Thursday, April 26, 2018

Preservation Week 2018

By Carol Roberts

Salvaging or starting the process to care for family papers.

“Nobody wants these old papers.” How many times has that been said in a family or community? “I do–I do,” said the historian. So where does the process begin?

First, assess the risk. 

How much longer will the collection last? Will the collection really be thrown away? Does the next generation of family no longer want it? Is it in a barn, storage shed or attic under the leaky roof? Answer those questions, carefully assess the situation and then get permission in the family. Find the best place to work with the documents. Keep like things together or determine why things are stored together. Make as many notes as possible. Follow all the clues. For example, is there a whole packet of World War 1 letters tied in a bundle for a reason?

Second, salvage and preliminary cleaning.

Salvage begins by getting the records into a safe place, gently move them and look for the usual pests; spiders, silverfish and the like. A gentle brush can start the process. Better quality boxes can be used especially if the original storage containers crumble in handling. Books can be dusted with a low-speed variable “HEPA” filtered vacuum. Monitor the collection for moisture or mold. Are the records damp to the touch? If they feel wet or damp, then they can be air dried and monitored for improved humidity before you work with them further.

Third, begin the archival environment process.

The basic archival environment begins with the physical: constant temperature, low humidity and lighting that prevents fading. Find the best new or temporary storage location possible. Be sure that the storage will avoid water leaks and pests that love paper. Then begin the process of the using new folders and boxes.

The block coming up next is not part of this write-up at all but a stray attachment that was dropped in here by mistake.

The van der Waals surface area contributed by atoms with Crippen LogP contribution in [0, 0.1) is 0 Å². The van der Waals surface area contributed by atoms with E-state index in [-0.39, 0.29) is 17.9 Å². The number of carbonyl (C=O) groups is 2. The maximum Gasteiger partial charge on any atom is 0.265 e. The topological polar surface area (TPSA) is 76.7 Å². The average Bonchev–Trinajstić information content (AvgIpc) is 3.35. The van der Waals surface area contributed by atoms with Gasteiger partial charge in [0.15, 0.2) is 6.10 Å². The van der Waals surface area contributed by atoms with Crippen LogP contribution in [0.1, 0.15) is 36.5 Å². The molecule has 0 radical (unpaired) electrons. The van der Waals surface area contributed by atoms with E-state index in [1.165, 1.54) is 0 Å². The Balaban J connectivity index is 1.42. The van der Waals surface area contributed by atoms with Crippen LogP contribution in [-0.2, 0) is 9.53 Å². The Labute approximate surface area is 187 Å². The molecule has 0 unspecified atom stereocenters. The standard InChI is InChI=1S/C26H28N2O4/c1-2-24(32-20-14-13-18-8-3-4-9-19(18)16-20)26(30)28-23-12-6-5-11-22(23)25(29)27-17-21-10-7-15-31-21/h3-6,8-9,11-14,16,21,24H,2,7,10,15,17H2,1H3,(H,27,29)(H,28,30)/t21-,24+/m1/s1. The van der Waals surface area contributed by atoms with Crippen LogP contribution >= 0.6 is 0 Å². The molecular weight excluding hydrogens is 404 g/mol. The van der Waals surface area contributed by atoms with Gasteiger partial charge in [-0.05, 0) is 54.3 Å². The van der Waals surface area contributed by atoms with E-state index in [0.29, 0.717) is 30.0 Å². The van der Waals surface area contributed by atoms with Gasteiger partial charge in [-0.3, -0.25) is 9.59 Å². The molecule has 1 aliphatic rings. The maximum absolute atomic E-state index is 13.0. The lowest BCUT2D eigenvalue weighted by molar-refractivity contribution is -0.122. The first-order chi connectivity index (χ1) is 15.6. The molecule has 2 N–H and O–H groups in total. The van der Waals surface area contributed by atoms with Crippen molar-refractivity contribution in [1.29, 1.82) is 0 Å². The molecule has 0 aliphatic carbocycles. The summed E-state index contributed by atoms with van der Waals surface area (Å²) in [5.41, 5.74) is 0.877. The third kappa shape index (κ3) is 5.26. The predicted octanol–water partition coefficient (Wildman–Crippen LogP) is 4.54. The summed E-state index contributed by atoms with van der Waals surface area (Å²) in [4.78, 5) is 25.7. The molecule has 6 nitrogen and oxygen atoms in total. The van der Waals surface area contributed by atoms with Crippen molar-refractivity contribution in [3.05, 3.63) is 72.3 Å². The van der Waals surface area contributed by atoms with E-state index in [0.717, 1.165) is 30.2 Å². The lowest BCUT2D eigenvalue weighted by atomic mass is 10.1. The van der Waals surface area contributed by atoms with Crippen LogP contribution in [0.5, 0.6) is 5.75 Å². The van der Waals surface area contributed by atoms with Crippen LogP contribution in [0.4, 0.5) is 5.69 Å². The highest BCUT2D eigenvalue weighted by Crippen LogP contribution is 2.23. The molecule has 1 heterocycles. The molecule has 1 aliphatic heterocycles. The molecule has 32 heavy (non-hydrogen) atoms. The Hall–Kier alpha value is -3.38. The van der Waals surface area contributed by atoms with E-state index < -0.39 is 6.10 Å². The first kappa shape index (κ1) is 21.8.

• Use acid-free archival quality folders to sort the materials.
  • Unfold and keep flat when possible.
  • Use the folders as support for fragile documents. Make all notes on the folder.
  • Do not use tape or adhesives. Use polyester sleeves to hold torn documents in place.
  • Do not use scrapbooks or scrapbook glue. Again, use archival acid-free folders.
  • Use soft brushes to dust the records.
  • Use only pencil around the collection. Ink pens are just a mistake waiting to happen.

Store like things together. For example, sets of letters and photographs stay together, and scrapbooks have unique boxes for better storage.

For especially damaged items consult a conservator.

Once the collection is in a new safe environment, then the historian can study all the new historical facts and stories that appear.

Read more here:

ALA Preservation week:

National Archives Family Treasures:

American Institute of Conservation:

Northeast Document Conservation Center’s Technical Leaflets:

The Tennessee State Library and Archives is a division of the Office of Tennessee Secretary of State Tre Hargett

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